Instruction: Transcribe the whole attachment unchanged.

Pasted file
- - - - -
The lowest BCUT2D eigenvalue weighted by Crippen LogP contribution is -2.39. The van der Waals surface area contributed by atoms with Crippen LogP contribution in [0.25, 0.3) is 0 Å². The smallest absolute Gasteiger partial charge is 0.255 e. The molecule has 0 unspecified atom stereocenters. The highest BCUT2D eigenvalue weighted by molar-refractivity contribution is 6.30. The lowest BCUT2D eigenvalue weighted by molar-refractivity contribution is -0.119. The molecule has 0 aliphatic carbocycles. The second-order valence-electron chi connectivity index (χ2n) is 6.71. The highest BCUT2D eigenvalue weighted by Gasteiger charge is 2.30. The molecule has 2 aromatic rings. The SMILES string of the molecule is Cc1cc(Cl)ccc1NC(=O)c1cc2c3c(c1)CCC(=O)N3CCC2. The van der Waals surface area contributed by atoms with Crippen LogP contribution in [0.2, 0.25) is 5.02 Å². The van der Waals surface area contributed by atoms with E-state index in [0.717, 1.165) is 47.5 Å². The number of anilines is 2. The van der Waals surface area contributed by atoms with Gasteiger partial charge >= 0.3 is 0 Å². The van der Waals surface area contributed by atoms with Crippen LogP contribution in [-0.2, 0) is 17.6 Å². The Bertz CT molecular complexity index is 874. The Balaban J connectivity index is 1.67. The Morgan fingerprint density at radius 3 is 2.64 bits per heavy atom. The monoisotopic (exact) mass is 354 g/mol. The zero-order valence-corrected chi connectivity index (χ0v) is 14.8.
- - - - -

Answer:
The lowest BCUT2D eigenvalue weighted by Crippen LogP contribution is -2.39. The van der Waals surface area contributed by atoms with Crippen LogP contribution in [0.25, 0.3) is 0 Å². The smallest absolute Gasteiger partial charge is 0.255 e. The molecule has 0 unspecified atom stereocenters. The highest BCUT2D eigenvalue weighted by molar-refractivity contribution is 6.30. The lowest BCUT2D eigenvalue weighted by molar-refractivity contribution is -0.119. The molecule has 0 aliphatic carbocycles. The second-order valence-electron chi connectivity index (χ2n) is 6.71. The highest BCUT2D eigenvalue weighted by Gasteiger charge is 2.30. The molecule has 2 aromatic rings. The SMILES string of the molecule is Cc1cc(Cl)ccc1NC(=O)c1cc2c3c(c1)CCC(=O)N3CCC2. The van der Waals surface area contributed by atoms with Crippen LogP contribution in [0.2, 0.25) is 5.02 Å². The van der Waals surface area contributed by atoms with E-state index in [0.717, 1.165) is 47.5 Å². The number of anilines is 2. The van der Waals surface area contributed by atoms with Gasteiger partial charge >= 0.3 is 0 Å². The van der Waals surface area contributed by atoms with Crippen LogP contribution in [-0.2, 0) is 17.6 Å². The Bertz CT molecular complexity index is 874. The Balaban J connectivity index is 1.67. The Morgan fingerprint density at radius 3 is 2.64 bits per heavy atom. The monoisotopic (exact) mass is 354 g/mol. The zero-order valence-corrected chi connectivity index (χ0v) is 14.8.